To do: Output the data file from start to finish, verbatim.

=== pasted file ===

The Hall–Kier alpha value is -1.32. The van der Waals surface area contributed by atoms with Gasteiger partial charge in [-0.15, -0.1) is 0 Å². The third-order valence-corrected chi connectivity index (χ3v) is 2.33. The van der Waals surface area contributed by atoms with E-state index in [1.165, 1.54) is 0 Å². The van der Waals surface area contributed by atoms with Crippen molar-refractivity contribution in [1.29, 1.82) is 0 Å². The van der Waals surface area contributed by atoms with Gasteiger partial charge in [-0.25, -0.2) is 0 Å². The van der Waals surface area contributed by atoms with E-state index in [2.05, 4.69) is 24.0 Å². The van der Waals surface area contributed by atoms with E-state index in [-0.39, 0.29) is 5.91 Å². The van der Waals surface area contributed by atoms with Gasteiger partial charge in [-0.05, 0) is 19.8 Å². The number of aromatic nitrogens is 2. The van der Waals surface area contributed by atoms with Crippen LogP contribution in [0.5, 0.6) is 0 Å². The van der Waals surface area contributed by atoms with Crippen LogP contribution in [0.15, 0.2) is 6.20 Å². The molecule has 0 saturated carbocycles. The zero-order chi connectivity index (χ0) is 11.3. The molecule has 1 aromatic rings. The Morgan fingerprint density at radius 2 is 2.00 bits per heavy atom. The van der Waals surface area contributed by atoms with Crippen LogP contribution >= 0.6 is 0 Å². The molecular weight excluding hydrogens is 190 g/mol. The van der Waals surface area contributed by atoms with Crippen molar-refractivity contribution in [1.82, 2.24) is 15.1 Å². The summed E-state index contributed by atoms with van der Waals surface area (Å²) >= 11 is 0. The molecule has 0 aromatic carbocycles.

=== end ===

The Hall–Kier alpha value is -1.32. The van der Waals surface area contributed by atoms with Gasteiger partial charge in [-0.15, -0.1) is 0 Å². The third-order valence-corrected chi connectivity index (χ3v) is 2.33. The van der Waals surface area contributed by atoms with E-state index in [1.165, 1.54) is 0 Å². The van der Waals surface area contributed by atoms with Crippen molar-refractivity contribution in [1.29, 1.82) is 0 Å². The van der Waals surface area contributed by atoms with Gasteiger partial charge in [-0.25, -0.2) is 0 Å². The van der Waals surface area contributed by atoms with E-state index in [2.05, 4.69) is 24.0 Å². The van der Waals surface area contributed by atoms with E-state index in [-0.39, 0.29) is 5.91 Å². The van der Waals surface area contributed by atoms with Gasteiger partial charge in [-0.05, 0) is 19.8 Å². The number of aromatic nitrogens is 2. The van der Waals surface area contributed by atoms with Crippen LogP contribution in [0.5, 0.6) is 0 Å². The van der Waals surface area contributed by atoms with Crippen LogP contribution in [0.15, 0.2) is 6.20 Å². The molecule has 0 saturated carbocycles. The zero-order chi connectivity index (χ0) is 11.3. The molecule has 1 aromatic rings. The Morgan fingerprint density at radius 2 is 2.00 bits per heavy atom. The van der Waals surface area contributed by atoms with Crippen LogP contribution >= 0.6 is 0 Å². The molecular weight excluding hydrogens is 190 g/mol. The van der Waals surface area contributed by atoms with Crippen molar-refractivity contribution in [1.82, 2.24) is 15.1 Å². The summed E-state index contributed by atoms with van der Waals surface area (Å²) >= 11 is 0. The molecule has 0 aromatic carbocycles.